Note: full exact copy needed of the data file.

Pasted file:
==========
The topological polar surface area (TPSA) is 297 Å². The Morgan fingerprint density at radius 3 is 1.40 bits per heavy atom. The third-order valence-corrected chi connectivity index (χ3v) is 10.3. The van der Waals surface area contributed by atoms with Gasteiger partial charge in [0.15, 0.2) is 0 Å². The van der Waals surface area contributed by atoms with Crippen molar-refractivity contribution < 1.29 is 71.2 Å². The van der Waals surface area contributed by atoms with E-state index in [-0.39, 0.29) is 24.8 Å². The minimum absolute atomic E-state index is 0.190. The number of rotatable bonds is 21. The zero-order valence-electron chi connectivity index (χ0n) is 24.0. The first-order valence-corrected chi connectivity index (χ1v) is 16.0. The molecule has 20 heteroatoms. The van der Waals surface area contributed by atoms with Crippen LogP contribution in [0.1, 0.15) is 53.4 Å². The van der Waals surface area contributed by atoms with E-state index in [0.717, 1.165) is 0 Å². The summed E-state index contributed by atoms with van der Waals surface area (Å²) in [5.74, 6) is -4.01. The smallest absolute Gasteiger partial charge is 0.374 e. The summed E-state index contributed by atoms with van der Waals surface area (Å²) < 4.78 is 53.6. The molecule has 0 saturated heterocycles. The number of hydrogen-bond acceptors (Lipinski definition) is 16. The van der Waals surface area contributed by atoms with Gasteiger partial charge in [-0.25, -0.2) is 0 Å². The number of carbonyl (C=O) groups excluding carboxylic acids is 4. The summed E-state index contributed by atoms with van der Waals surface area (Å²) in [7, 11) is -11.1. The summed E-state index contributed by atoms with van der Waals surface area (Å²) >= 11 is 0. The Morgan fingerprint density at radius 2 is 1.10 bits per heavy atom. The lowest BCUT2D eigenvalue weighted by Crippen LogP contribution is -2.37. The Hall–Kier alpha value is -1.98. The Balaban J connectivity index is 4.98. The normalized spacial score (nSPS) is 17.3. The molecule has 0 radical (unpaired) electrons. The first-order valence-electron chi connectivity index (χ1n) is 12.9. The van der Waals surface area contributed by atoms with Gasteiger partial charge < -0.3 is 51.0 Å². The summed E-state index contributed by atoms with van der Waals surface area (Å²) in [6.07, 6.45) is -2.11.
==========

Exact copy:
The topological polar surface area (TPSA) is 297 Å². The Morgan fingerprint density at radius 3 is 1.40 bits per heavy atom. The third-order valence-corrected chi connectivity index (χ3v) is 10.3. The van der Waals surface area contributed by atoms with Gasteiger partial charge in [0.15, 0.2) is 0 Å². The van der Waals surface area contributed by atoms with Crippen molar-refractivity contribution < 1.29 is 71.2 Å². The van der Waals surface area contributed by atoms with E-state index in [-0.39, 0.29) is 24.8 Å². The minimum absolute atomic E-state index is 0.190. The number of rotatable bonds is 21. The zero-order valence-electron chi connectivity index (χ0n) is 24.0. The first-order valence-corrected chi connectivity index (χ1v) is 16.0. The molecule has 20 heteroatoms. The van der Waals surface area contributed by atoms with Crippen LogP contribution in [0.1, 0.15) is 53.4 Å². The van der Waals surface area contributed by atoms with E-state index in [0.717, 1.165) is 0 Å². The summed E-state index contributed by atoms with van der Waals surface area (Å²) in [5.74, 6) is -4.01. The smallest absolute Gasteiger partial charge is 0.374 e. The summed E-state index contributed by atoms with van der Waals surface area (Å²) < 4.78 is 53.6. The molecule has 0 saturated heterocycles. The number of hydrogen-bond acceptors (Lipinski definition) is 16. The van der Waals surface area contributed by atoms with Gasteiger partial charge in [-0.25, -0.2) is 0 Å². The number of carbonyl (C=O) groups excluding carboxylic acids is 4. The summed E-state index contributed by atoms with van der Waals surface area (Å²) in [7, 11) is -11.1. The summed E-state index contributed by atoms with van der Waals surface area (Å²) >= 11 is 0. The Morgan fingerprint density at radius 2 is 1.10 bits per heavy atom. The lowest BCUT2D eigenvalue weighted by Crippen LogP contribution is -2.37. The Hall–Kier alpha value is -1.98. The Balaban J connectivity index is 4.98. The normalized spacial score (nSPS) is 17.3. The molecule has 0 radical (unpaired) electrons. The first-order valence-electron chi connectivity index (χ1n) is 12.9. The van der Waals surface area contributed by atoms with Gasteiger partial charge < -0.3 is 51.0 Å². The summed E-state index contributed by atoms with van der Waals surface area (Å²) in [6.07, 6.45) is -2.11.